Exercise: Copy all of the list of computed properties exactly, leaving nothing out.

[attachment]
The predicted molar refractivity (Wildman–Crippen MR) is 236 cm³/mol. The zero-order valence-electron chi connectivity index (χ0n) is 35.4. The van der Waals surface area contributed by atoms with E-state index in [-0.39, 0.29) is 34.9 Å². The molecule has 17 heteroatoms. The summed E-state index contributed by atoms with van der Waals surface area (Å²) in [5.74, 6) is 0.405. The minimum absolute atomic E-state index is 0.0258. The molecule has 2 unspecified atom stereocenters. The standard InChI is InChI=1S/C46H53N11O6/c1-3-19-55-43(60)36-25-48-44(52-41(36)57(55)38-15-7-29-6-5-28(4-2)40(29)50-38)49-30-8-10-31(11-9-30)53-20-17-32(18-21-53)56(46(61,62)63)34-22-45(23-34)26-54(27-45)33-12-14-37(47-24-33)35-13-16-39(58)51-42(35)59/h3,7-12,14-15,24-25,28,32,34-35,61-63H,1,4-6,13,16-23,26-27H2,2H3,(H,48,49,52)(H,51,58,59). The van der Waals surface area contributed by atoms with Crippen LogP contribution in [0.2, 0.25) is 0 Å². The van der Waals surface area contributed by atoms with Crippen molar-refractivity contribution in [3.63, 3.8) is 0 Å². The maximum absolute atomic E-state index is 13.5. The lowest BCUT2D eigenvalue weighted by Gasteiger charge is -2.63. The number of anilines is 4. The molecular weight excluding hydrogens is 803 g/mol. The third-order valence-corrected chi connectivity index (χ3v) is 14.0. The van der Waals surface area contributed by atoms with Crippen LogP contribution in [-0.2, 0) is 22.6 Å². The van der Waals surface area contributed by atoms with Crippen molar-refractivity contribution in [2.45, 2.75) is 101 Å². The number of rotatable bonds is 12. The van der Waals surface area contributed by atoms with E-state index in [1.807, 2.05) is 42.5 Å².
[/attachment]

The predicted molar refractivity (Wildman–Crippen MR) is 236 cm³/mol. The zero-order valence-electron chi connectivity index (χ0n) is 35.4. The van der Waals surface area contributed by atoms with E-state index in [-0.39, 0.29) is 34.9 Å². The molecule has 17 heteroatoms. The summed E-state index contributed by atoms with van der Waals surface area (Å²) in [5.74, 6) is 0.405. The minimum absolute atomic E-state index is 0.0258. The molecule has 2 unspecified atom stereocenters. The standard InChI is InChI=1S/C46H53N11O6/c1-3-19-55-43(60)36-25-48-44(52-41(36)57(55)38-15-7-29-6-5-28(4-2)40(29)50-38)49-30-8-10-31(11-9-30)53-20-17-32(18-21-53)56(46(61,62)63)34-22-45(23-34)26-54(27-45)33-12-14-37(47-24-33)35-13-16-39(58)51-42(35)59/h3,7-12,14-15,24-25,28,32,34-35,61-63H,1,4-6,13,16-23,26-27H2,2H3,(H,48,49,52)(H,51,58,59). The van der Waals surface area contributed by atoms with Crippen LogP contribution in [0.2, 0.25) is 0 Å². The van der Waals surface area contributed by atoms with Crippen molar-refractivity contribution in [3.63, 3.8) is 0 Å². The maximum absolute atomic E-state index is 13.5. The lowest BCUT2D eigenvalue weighted by Gasteiger charge is -2.63. The number of anilines is 4. The molecular weight excluding hydrogens is 803 g/mol. The third-order valence-corrected chi connectivity index (χ3v) is 14.0. The van der Waals surface area contributed by atoms with Crippen LogP contribution in [-0.2, 0) is 22.6 Å². The van der Waals surface area contributed by atoms with Crippen molar-refractivity contribution in [2.45, 2.75) is 101 Å². The number of rotatable bonds is 12. The van der Waals surface area contributed by atoms with E-state index in [1.807, 2.05) is 42.5 Å².